Mention “soul food” and you will hear scores of health and medical professionals claim that it is the downfall of the health and well-being of African Americans. It is true that African Americans have some of the highest rates of obesity, diabetes, heart disease and some cancers of any group in this country. But frankly, I’m getting sick of soul food being held partially responsible for this. The majority of people imagine the traditional soul food diet as unsophisticated and unhealthy fare comprised of high-calorie, low-nutrient dishes replete with, salt, sugar, and bad fats. Rather than vilifying traditional soul food, let’s focus on the real culprit, what I like to call instant soul food.
In reality, soul food is good for you. In order to understand why, you have to understand grits. As seen with instant grits, mass production and distribution has diminished the product’s superb quality and has obscured the distinctive characteristics that make down-home hominy so darn desirable in the first place. The taste of instant grits boxed up in a factory can never compare to the complex nutty flavor of grits stone-ground in a Mississippi mill. So it’s understandable that those who have only had that watered-down stuff (read: many of my friends in the Northeast) scoff at the mention of grits.
Similar to instant grits, instant soul food is a dishonest representation of African American cuisine. And to be clear, when I refer to instant soul food, I’m not just describing the processing, packaging, and mass marketing of African American cuisine in the late 1980s. I’m also alluding to the oversimplified version of the cuisine that was constructed in the popular imagination in the late 1960s.
The term “soul food” first emerged during the black liberation movement as African Americans named and reclaimed their diverse traditional foods. Clearly, the term was meant to celebrate and distinguish African American cooking from general Southern cooking, and not ghettoize it. But in the late 1960s, soul food was “discovered” by the popular media and constructed as the newest exotic cuisine for white consumers to devour. Rather than portray the complexity of this cuisine and its changes throughout the late 19th and 20th century, many writers played up its more exotic aspects (e.g., animal entrails) and simply framed the cuisine as a remnant of poverty-driven antebellum survival food.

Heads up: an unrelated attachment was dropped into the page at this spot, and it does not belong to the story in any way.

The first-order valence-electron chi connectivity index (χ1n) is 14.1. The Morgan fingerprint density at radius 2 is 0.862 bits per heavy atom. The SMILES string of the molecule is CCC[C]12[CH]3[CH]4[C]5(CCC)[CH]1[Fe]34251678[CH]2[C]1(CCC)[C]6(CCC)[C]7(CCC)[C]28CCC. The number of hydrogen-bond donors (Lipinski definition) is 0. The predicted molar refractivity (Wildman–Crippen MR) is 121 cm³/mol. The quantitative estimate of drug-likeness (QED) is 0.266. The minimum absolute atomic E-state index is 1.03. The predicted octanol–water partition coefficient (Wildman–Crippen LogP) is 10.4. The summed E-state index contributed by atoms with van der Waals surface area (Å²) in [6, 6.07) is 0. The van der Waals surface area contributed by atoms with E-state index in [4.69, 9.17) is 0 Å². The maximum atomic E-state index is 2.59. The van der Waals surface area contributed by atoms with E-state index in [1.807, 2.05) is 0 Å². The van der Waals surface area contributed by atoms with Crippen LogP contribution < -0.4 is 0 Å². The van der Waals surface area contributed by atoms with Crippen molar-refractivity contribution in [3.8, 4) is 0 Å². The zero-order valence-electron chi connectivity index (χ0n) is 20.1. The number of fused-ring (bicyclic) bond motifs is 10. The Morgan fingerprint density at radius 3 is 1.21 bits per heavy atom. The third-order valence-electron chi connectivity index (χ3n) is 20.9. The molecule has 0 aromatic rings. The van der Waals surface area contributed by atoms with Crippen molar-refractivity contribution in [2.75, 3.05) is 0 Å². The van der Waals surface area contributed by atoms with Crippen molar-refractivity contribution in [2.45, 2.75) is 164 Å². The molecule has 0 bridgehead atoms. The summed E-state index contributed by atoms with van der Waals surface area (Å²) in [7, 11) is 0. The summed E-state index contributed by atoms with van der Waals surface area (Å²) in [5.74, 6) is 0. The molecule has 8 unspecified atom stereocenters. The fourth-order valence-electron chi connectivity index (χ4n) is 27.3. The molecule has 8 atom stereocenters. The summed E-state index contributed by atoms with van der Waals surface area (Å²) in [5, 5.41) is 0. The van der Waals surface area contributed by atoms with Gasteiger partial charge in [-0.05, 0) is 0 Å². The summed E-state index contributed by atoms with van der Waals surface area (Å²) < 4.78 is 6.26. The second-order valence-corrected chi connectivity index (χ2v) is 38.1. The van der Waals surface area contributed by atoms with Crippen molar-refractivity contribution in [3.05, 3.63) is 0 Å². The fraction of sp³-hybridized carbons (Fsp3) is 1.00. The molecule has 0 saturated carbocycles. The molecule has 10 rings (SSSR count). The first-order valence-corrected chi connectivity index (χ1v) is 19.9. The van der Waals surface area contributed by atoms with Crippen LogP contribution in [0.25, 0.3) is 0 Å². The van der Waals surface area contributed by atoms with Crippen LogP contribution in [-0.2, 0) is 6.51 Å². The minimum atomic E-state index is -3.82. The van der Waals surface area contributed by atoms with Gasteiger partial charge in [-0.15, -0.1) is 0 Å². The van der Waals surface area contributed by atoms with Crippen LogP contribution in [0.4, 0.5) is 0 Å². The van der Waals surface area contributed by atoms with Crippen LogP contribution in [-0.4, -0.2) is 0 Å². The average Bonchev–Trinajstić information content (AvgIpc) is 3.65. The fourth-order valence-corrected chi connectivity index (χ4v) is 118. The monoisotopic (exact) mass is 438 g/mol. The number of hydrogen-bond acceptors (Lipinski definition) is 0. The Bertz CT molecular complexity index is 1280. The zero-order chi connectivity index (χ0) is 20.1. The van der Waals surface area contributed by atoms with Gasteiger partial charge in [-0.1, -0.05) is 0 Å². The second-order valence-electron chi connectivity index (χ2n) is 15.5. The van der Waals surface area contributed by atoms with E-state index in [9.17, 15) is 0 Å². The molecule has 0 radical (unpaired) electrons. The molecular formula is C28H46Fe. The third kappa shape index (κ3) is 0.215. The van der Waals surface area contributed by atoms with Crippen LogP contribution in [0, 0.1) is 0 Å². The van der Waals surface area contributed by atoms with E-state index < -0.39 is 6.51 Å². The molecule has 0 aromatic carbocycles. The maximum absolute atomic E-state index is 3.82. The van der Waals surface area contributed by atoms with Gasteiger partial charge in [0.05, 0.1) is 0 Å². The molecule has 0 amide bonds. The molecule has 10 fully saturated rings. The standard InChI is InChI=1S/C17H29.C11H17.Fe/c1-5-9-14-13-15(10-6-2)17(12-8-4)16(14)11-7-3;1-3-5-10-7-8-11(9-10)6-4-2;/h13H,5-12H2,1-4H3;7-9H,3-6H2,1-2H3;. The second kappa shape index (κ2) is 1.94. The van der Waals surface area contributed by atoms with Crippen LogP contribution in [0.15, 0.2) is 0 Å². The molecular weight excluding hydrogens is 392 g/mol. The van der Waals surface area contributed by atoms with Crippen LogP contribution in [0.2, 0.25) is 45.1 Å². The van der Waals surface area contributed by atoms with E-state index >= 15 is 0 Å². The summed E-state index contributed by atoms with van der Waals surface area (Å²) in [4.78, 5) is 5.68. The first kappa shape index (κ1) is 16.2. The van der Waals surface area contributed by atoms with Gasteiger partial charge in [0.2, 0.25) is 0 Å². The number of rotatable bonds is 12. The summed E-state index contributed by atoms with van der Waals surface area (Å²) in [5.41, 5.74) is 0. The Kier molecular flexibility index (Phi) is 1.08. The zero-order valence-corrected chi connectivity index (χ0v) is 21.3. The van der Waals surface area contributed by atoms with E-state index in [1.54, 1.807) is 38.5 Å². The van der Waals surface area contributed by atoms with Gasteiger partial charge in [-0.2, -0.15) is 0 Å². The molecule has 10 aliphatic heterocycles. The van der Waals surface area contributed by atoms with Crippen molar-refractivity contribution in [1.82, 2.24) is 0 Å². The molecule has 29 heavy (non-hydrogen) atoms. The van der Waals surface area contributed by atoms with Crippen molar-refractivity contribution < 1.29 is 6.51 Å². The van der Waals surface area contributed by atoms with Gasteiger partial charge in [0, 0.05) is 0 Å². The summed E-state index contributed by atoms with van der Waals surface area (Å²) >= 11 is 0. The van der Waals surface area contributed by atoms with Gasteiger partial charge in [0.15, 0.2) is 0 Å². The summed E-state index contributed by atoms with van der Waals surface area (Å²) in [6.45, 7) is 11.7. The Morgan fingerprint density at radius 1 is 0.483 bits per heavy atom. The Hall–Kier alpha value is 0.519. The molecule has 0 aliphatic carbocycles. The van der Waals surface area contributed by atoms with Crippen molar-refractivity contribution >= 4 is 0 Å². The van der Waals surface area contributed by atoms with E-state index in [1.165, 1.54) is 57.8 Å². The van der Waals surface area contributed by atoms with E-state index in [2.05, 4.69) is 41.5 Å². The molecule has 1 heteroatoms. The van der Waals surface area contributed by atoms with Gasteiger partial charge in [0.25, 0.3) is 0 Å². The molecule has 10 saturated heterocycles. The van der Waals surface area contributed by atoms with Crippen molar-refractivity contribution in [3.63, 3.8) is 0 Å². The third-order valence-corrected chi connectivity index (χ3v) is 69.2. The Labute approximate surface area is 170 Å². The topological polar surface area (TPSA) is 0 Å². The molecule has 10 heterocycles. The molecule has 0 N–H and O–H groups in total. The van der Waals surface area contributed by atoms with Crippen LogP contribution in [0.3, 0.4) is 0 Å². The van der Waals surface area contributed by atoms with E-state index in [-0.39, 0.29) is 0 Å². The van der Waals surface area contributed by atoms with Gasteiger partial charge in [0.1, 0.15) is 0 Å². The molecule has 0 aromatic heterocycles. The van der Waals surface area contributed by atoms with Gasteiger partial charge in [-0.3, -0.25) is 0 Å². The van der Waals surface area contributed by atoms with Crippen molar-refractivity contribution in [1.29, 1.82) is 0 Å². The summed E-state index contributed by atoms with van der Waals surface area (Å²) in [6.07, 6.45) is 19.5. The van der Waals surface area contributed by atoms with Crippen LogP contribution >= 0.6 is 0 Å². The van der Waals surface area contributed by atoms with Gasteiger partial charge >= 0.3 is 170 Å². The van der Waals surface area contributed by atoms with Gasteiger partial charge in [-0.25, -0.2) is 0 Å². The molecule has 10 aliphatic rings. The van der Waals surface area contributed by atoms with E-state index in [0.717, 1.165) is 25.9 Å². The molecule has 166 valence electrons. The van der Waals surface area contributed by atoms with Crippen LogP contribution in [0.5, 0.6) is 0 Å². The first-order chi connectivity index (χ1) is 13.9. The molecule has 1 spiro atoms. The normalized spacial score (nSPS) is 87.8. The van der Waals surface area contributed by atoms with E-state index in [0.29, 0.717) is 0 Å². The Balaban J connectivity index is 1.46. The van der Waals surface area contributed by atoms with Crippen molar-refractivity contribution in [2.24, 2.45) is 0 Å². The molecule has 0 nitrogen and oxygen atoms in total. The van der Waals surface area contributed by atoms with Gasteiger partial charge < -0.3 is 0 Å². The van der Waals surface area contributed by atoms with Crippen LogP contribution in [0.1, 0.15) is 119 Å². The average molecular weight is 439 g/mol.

To paraphrase food historian Jessica B. Harris, “soul food” was simply what Southern black folks ate for dinner.
Sadly, over the past four decades most of us have forgotten that what many African Americans in the South ate for dinner just two generations ago was diverse, creative, and comprised of a lot of fresh, local, and homegrown nutrient-dense food.
Most self-proclaimed soul food restaurants, a considerable amount of soul food cookbooks, and the canned and frozen soul food industry reinforce this banal portrayal of African American cuisine. Moreover, film and television routinely bombards viewers with crass images of African American eating habits and culinary practices that further distort and demonize soul food.
Don’t get me wrong, I’m all for fried chicken, mac-and-cheese, collards greens, and peach cobbler being reinterpreted. But romanticizing comfort foods that should be eaten occasionally, and presenting these foods as standard fare not only rewrites history, but it also normalizes unhealthy eating habits for African Americans who are unaware of their historical cuisine.
When I think about the soul food that my grandparents and their parents ate, I do have some fond memories of deep-fried meats, overcooked leafy greens, and sugary desserts occasionally making a cameo on our menu. But, I also recall lightly sautéed okra, corn, and tomatoes recently harvested from their “natural” backyard garden in South Memphis. Divine recollections abound of butchered-that-morning herb-roasted chicken from Paw-Paw’s coop; “grit cakes” fashioned from breakfast leftovers and then grilled alongside pulled pork; Ma’Dear’s chutney made from peaches that came from Miss Cole’s mini-orchard next door; and fresh watermelon purchased from a flatbed truck on the side of the road and served with salt sprinkled on each slice.